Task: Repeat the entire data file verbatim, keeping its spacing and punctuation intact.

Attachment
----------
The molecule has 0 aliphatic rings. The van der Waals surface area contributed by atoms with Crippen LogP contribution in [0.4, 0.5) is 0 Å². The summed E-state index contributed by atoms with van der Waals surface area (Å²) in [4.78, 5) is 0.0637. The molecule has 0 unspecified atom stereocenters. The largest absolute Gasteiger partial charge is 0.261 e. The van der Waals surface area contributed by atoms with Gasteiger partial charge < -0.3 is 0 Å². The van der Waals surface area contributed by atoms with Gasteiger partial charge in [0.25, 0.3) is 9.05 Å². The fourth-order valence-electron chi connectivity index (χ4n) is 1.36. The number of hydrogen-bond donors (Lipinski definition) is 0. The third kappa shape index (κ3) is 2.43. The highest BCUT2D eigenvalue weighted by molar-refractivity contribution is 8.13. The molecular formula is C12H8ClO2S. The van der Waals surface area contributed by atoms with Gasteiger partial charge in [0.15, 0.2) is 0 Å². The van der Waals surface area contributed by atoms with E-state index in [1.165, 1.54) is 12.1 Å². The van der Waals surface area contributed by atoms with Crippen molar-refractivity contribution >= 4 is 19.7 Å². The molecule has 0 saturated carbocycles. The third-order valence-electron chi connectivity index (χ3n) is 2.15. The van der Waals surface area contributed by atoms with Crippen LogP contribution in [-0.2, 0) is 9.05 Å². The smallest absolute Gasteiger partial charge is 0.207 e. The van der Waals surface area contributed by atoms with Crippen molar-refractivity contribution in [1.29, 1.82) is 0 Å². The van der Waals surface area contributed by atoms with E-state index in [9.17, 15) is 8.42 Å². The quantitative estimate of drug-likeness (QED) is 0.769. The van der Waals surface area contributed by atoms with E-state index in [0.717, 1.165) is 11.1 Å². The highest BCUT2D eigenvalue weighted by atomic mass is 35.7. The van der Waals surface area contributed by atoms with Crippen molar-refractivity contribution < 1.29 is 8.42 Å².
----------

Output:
The molecule has 0 aliphatic rings. The van der Waals surface area contributed by atoms with Crippen LogP contribution in [0.4, 0.5) is 0 Å². The summed E-state index contributed by atoms with van der Waals surface area (Å²) in [4.78, 5) is 0.0637. The molecule has 0 unspecified atom stereocenters. The largest absolute Gasteiger partial charge is 0.261 e. The van der Waals surface area contributed by atoms with Gasteiger partial charge < -0.3 is 0 Å². The van der Waals surface area contributed by atoms with Gasteiger partial charge in [0.25, 0.3) is 9.05 Å². The fourth-order valence-electron chi connectivity index (χ4n) is 1.36. The number of hydrogen-bond donors (Lipinski definition) is 0. The third kappa shape index (κ3) is 2.43. The highest BCUT2D eigenvalue weighted by molar-refractivity contribution is 8.13. The molecular formula is C12H8ClO2S. The van der Waals surface area contributed by atoms with Gasteiger partial charge in [0.15, 0.2) is 0 Å². The van der Waals surface area contributed by atoms with E-state index in [1.165, 1.54) is 12.1 Å². The van der Waals surface area contributed by atoms with Crippen molar-refractivity contribution >= 4 is 19.7 Å². The molecule has 0 saturated carbocycles. The third-order valence-electron chi connectivity index (χ3n) is 2.15. The van der Waals surface area contributed by atoms with Crippen LogP contribution in [-0.2, 0) is 9.05 Å². The smallest absolute Gasteiger partial charge is 0.207 e. The van der Waals surface area contributed by atoms with Crippen molar-refractivity contribution in [1.29, 1.82) is 0 Å². The van der Waals surface area contributed by atoms with E-state index in [9.17, 15) is 8.42 Å². The quantitative estimate of drug-likeness (QED) is 0.769. The van der Waals surface area contributed by atoms with E-state index in [0.717, 1.165) is 11.1 Å². The highest BCUT2D eigenvalue weighted by atomic mass is 35.7. The van der Waals surface area contributed by atoms with Crippen molar-refractivity contribution < 1.29 is 8.42 Å².